It's comical that when we look at an instrument panel today, the array of gear that would have launched waves of envy 10 years ago looks, sadly, like a thrift-store bargain.
Fantastic weather, thrilling shows by the Blue Angels, record-setting crowds and a visit from the governor: The 40th Sun 'n Fun Fly-In, held April 1-6 in Lakeland, Fla., had much to celebrate this year.
There are a few new models such as the Cessna M2, the Eclipse 550, and the HondaJet coming on line this year and a lot of incremental improvements being introduced. ...
Many adventure aircraft are among the most docile machines in the sky.
The market for piston twins will probably never die as long as the airlines continue to need pilots, and that need is predicted to become even more prevalent in the near future.
The prognosis for single-engine sales in 2014 remains mixed, but there are signs of improving times.
Pilot reports can only tell you so much. Back in the glory days of aviation, when the industry was selling 18,000 units a year, manufacturers used to provide airplanes to magazines for several days or even a week for evaluation.
The economy is resurgent, and light sport has weathered the storm.
The market for turbine aircraft is slowly turning around, used inventories for many models are decreasing and some manufacturers are starting to cautiously ramp up production.
By 2020, aircraft operating in airspace currently requiring a transponder must be equipped with a certified Automatic Dependent Surveillance-Broadcast (ADS-B) Out transmitter, a key component of the FAA's NextGen Air Transportation System.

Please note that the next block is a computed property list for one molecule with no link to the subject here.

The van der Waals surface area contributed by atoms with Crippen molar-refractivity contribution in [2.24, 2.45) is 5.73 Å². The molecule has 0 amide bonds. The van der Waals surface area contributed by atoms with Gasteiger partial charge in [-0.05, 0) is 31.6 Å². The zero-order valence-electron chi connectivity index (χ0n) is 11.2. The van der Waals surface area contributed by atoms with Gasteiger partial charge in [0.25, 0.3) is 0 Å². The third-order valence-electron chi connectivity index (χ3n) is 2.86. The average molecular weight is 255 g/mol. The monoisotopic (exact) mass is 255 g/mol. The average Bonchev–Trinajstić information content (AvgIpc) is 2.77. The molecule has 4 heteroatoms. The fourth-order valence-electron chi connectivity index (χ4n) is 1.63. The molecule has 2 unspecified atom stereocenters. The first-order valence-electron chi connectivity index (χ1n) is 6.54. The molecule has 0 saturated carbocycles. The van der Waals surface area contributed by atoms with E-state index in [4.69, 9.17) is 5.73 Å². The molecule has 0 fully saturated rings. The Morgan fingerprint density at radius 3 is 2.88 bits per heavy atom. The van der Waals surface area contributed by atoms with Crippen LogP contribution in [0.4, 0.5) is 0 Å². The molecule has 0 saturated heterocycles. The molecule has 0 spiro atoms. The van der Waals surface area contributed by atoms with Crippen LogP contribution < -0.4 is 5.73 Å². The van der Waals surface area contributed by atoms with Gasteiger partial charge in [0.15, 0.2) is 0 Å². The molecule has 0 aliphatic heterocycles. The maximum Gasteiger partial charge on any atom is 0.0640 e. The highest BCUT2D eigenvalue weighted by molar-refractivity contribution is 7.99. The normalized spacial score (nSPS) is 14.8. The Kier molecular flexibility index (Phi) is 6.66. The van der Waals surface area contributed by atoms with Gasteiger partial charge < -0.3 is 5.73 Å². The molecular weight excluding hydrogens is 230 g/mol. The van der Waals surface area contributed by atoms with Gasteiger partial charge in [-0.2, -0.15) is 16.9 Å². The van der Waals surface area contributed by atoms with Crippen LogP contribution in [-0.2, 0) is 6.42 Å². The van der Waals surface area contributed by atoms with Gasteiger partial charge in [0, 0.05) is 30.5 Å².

The year 2013 brings with it subtle changes in the headset world. Aviation leader Peltor has been bought by 3M Corporation, and their aviation line has all but disappeared.
Perhaps the biggest LSA (light-sport aircraft) story this year invokes the letters FAA (the Federal Aviation Administration).
Piston twins have gradually dwindled down to a precious few. Back in general aviation's mod
The good news for 2013 is that a new model was added to the production ranks late in 2012.
There's something that's both a little primeval and 21st century about starting a turbine engine.
Smarter, faster and ever smaller, handheld devices for aviation are undergoing a revolution that surpasses anything we've seen before.
Last year: tornados and wrecked airplanes. This year: sun. Way sun. What a glorious week. Temps in the '80s. Refreshing breezes everyday. Billowy cotton-ball clouds and only one minor afternoon thunderstorm.
There was one specific moment when I knew I had made the right decision to join an aircraft partnership.
It's ironic that even in a multimillion-dollar aircraft, the ultimate cockpit situational awareness comes through a pair of headsets that can be anything from an $80 pair of eBay budget buys to $1,100 ANR big-namers.
Hiding far beneath the surface of aviation's well-known conservative demeanor are those who find their flying excitement off the beaten path. ...
The sky isn't falling on the LSA phenomenon, though daily reports of global financial megadoom continue apace.
Whether you're just one lottery ticket away from your dream machine or you've got cash burning a hole in your pocket, turbine power is the ultimate way to go. ...
Back in the '70s and '80s, there were nearly two dozen twins on the market.
Despite what some folks believed was a down economy for piston aircraft, there are still nearly four dozen models on the market, and all 11 manufacturers seem to be standing strong against the recession.
We thought we were doing something really clever when we came up with the "10 Sexiest Airplanes" idea. It wasn't until we delved into making up the list that we came face-to-face with the need to define the term "sexy."
Orange plastic barrier fences and blue tent tops shiver in the light breeze.
American Aviation Inc. American Aviation at Coeur d'Alene Airport in Idaho offers modifications for Beechcraft King Airs, Piper Cheyennes and Cessna Conquests. ...
Among turbine pilots, Telex makes some of the most popular headsets in the world.
In the relatively short span of aviation history, invention—usually driven by the necessity of war and/or competition—has accelerated the growth of aircraft performance at an amazing pace.
It’s fair to say that Cirrus changed general aviation in a way that hasn’t been seen since the halcyon days following World War II, when it seemed everybody built airplanes.